What Can The Police Do?

  • Transport a person who wants to go to the hospital. A well-trained CIT officer can often talk to a person who is upset, calm him down and convince him to go to the hospital voluntarily.
  • Take a person to a hospital for an involuntary evaluation. In certain circumstances, police can force a person in crisis to go to the hospital involuntarily for a mental health evaluation. 

The laws vary from state to state.

  • Check on the welfare of your family member if you are worried about them or can't reach them. 

Call the non-emergency number for the police department in your community and explain why you are concerned. 

Ask them to conduct a welfare check.

If you have questions about the laws in your state, talk to your local police department or contact your local NAMI.

You Matter

I hope you have a safe and enjoyable holiday season, however you choose to celebrate or not. Remember you are never truly alone, and if nobody has told you so lately, remember you matter, people do care, I care.

Thank You for listening, and until next time, bye for now.

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Managing Stress During the Holidays
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25 Essential Tips for Practicing Self-Care During the Holidays

The holidays are a time for joy and celebration, but they can also be a source of stress and overwhelm. It's important to prioritize your mental health and practice self-care during this time.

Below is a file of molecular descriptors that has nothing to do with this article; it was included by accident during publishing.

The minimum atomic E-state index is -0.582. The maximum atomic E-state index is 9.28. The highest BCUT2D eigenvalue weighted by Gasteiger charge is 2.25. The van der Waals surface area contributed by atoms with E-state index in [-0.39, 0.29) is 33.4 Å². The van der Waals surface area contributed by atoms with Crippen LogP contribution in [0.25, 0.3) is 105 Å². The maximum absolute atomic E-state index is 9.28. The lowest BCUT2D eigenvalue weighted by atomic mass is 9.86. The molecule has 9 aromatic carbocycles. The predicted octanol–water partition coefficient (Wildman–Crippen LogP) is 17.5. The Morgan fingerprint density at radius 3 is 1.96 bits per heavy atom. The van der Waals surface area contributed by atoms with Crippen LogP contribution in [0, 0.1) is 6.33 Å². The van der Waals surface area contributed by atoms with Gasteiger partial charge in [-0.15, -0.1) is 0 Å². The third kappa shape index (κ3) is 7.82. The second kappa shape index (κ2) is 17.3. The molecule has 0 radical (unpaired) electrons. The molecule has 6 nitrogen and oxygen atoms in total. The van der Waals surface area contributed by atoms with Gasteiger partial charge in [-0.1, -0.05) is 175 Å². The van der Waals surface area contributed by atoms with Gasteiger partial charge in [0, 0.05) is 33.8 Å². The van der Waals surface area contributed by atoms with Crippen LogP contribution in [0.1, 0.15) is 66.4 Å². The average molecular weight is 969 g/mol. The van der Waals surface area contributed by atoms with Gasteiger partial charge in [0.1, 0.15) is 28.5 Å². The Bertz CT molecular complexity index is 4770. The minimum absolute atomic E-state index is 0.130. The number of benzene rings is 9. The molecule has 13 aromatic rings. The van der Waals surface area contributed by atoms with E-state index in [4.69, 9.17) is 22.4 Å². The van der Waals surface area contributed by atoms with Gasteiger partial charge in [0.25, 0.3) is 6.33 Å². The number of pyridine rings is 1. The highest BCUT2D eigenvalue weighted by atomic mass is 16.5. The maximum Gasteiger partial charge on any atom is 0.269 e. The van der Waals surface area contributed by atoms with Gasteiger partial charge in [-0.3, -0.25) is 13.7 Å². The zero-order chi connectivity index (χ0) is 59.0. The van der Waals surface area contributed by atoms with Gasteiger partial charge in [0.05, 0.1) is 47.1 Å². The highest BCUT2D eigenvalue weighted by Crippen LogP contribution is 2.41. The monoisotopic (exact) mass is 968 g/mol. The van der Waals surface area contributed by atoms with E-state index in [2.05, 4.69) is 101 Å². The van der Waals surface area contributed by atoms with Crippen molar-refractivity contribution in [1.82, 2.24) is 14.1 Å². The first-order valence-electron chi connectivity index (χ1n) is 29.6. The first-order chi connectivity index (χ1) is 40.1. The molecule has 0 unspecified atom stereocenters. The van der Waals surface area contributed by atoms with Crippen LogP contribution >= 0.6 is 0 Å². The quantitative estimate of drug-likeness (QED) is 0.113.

One way to do this is to be mindful of your mental state and emotions. The holiday season often comes with increased expectations, financial pressures, and social obligations. These factors can contribute to feelings of stress, anxiety, and even depression.

Taking care of our mental well-being allows us to better enjoy the festivities and maintain a healthy balance. 

If you find yourself in a mental health crisis, it's essential to reach out for help. Remember, you are not alone.

The National Suicide and Crisis Lifeline - 988 📞 Get Help Now

If you're going through a mental health crisis, reach out to 988. The 988 Lifeline offers round-the-clock, free, and confidential support for people in distress. They provide resources for prevention and crisis management for you and your loved ones, as well as guidance for professionals.